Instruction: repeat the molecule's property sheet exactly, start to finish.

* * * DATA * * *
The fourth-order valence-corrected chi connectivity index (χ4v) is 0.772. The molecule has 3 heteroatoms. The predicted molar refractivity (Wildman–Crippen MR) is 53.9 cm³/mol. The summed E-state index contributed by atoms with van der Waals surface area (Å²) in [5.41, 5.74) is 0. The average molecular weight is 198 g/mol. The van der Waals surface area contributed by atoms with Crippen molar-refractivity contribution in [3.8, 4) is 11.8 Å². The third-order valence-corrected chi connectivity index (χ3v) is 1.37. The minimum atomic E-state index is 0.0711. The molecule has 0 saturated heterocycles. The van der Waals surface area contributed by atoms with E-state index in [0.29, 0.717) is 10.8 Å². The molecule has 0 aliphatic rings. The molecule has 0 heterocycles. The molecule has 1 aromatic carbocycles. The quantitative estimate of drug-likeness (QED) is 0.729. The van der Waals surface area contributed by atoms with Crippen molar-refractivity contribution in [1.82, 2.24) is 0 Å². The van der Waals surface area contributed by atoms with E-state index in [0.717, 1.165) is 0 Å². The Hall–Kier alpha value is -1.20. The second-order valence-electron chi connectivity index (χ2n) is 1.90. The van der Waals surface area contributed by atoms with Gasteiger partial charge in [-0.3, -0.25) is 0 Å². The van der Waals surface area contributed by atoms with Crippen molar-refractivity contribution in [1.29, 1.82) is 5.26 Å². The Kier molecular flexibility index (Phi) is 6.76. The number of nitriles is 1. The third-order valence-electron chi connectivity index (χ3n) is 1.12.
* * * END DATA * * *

The fourth-order valence-corrected chi connectivity index (χ4v) is 0.772. The molecule has 3 heteroatoms. The predicted molar refractivity (Wildman–Crippen MR) is 53.9 cm³/mol. The summed E-state index contributed by atoms with van der Waals surface area (Å²) in [5.41, 5.74) is 0. The average molecular weight is 198 g/mol. The van der Waals surface area contributed by atoms with Crippen molar-refractivity contribution in [3.8, 4) is 11.8 Å². The third-order valence-corrected chi connectivity index (χ3v) is 1.37. The minimum atomic E-state index is 0.0711. The molecule has 0 saturated heterocycles. The van der Waals surface area contributed by atoms with E-state index in [0.29, 0.717) is 10.8 Å². The molecule has 0 aliphatic rings. The molecule has 0 heterocycles. The molecule has 1 aromatic carbocycles. The quantitative estimate of drug-likeness (QED) is 0.729. The van der Waals surface area contributed by atoms with Crippen molar-refractivity contribution in [1.82, 2.24) is 0 Å². The van der Waals surface area contributed by atoms with E-state index in [0.717, 1.165) is 0 Å². The Hall–Kier alpha value is -1.20. The second-order valence-electron chi connectivity index (χ2n) is 1.90. The van der Waals surface area contributed by atoms with Gasteiger partial charge in [-0.3, -0.25) is 0 Å². The van der Waals surface area contributed by atoms with Crippen molar-refractivity contribution in [1.29, 1.82) is 5.26 Å². The Kier molecular flexibility index (Phi) is 6.76. The number of nitriles is 1. The third-order valence-electron chi connectivity index (χ3n) is 1.12.